The Trump administration’s relationship with the press is an ever-evolving relationship that, at times, seems to be at something of a breaking point. Recently there has been a lot of discussion about moving Press Secretary Sean Spicer to a different communications role and finding a new individual to lead the briefings…which may now only occur once a week.
But according to a recent NY Times report by Maggie Haberman and Glenn Thrush, the relationship between the White House and CNN is in such disrepair that former House Majority Leader Newt Gingrich has suggested they be “banned” from White House press briefings:
The biggest shift Mr. Trump is discussing is a dramatic change to the briefing room schedule, including limiting briefings that he has described as a “spectacle” to once a week and asking reporters to submit written questions. Some of Mr. Trump’s outside advisers, including the Fox News host Sean Hannity, have urged him to curtail the freewheeling — and often embarrassing — barrage of questions. Mr. Trump has been particularly irked by CNN, and other allies such as former House Speaker Newt Gingrich have suggested banning the cable network.
There is no question that the relationship between the White House and CNN has reached an inimical state. The White House not only ignores CNN questions on a regular basis, but also has relegated their reporters positions to the back row of seats in different venues. President Trump has taken to calling CNN “Fake News” and appears to have encouraged an extreme level of animus amongst the Twitter troll set, something that CNN President Jeff Zucker calls “extremely dangerous” and “unacceptable behavior.”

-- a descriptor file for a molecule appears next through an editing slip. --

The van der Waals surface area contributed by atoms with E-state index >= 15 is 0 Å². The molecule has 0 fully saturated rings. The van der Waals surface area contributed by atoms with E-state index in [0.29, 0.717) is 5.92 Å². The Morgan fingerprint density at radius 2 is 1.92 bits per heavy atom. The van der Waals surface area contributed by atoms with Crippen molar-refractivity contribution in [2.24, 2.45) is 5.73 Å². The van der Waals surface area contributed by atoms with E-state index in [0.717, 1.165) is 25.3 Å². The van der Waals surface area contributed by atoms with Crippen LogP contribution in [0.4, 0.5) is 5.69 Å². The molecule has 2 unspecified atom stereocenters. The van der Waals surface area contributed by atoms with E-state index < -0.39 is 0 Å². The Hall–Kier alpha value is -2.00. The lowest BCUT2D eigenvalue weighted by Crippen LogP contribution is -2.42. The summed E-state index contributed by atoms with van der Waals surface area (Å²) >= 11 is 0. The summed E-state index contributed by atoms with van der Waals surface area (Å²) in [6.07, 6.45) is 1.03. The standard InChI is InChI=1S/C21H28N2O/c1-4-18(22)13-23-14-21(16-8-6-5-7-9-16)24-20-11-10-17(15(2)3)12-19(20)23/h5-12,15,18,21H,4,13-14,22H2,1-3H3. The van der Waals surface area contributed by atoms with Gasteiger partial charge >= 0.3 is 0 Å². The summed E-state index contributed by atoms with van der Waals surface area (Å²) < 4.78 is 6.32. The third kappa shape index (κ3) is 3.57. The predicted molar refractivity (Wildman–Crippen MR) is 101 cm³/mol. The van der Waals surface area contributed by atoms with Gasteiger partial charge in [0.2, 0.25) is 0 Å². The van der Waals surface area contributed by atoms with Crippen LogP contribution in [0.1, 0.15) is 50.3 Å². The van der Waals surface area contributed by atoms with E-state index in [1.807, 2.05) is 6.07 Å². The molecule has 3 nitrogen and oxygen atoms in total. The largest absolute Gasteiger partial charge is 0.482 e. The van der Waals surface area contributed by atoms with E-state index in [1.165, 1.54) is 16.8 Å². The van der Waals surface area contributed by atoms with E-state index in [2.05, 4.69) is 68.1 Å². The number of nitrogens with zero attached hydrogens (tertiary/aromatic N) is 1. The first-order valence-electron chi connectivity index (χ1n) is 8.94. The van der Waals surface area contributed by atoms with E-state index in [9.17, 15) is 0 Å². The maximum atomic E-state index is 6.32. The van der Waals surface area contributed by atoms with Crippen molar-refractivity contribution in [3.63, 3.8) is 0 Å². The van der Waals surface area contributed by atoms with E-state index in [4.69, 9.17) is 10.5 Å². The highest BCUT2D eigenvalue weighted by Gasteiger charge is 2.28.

CNN has taken great exception to the consistent snubbery of the White House, and to their credit, have not backed down. In fact, no one has reported the hostile nature between Trump and CNN more than CNN. And it is a big story to be sure. The role of the fourth estate in American democracy is a critical one, and an attack on one media outlet should be viewed as an attack on all.
CNN’s response to this snubbery, however, hasn’t entirely been beyond reproach. Last night, Anderson Cooper aired a supercut of the numerous times Spicer dodged a tough question by claiming that he “hadn’t spoken to the President about that.” That was a relevant segment that fairly showed just lame the White House press briefings have become. The fact that this segment was aired over and over again, nearly every hour on the hour, made it feel more gratuitous and shaming than newsworthy. CNN’s position is understandable, but attacking the White House so ferociously that it verges on gratuitous is not the way to transcend the relationship.
One wonders if the adversarial relationship between the White House and CNN is more deeply rooted in a personal battle between Trump and Zucker, who’s relationship goes back to the NBC Apprentice days and has turned into an odd game of chicken between two guys unwilling to turn the page and work together.
The fact that the White House might be even entertaining the idea of banning CNN from White House press events should be viewed as a very grave concern to anyone who believes in a free press, regardless of one’s political persuasion.
[image via screengrab]
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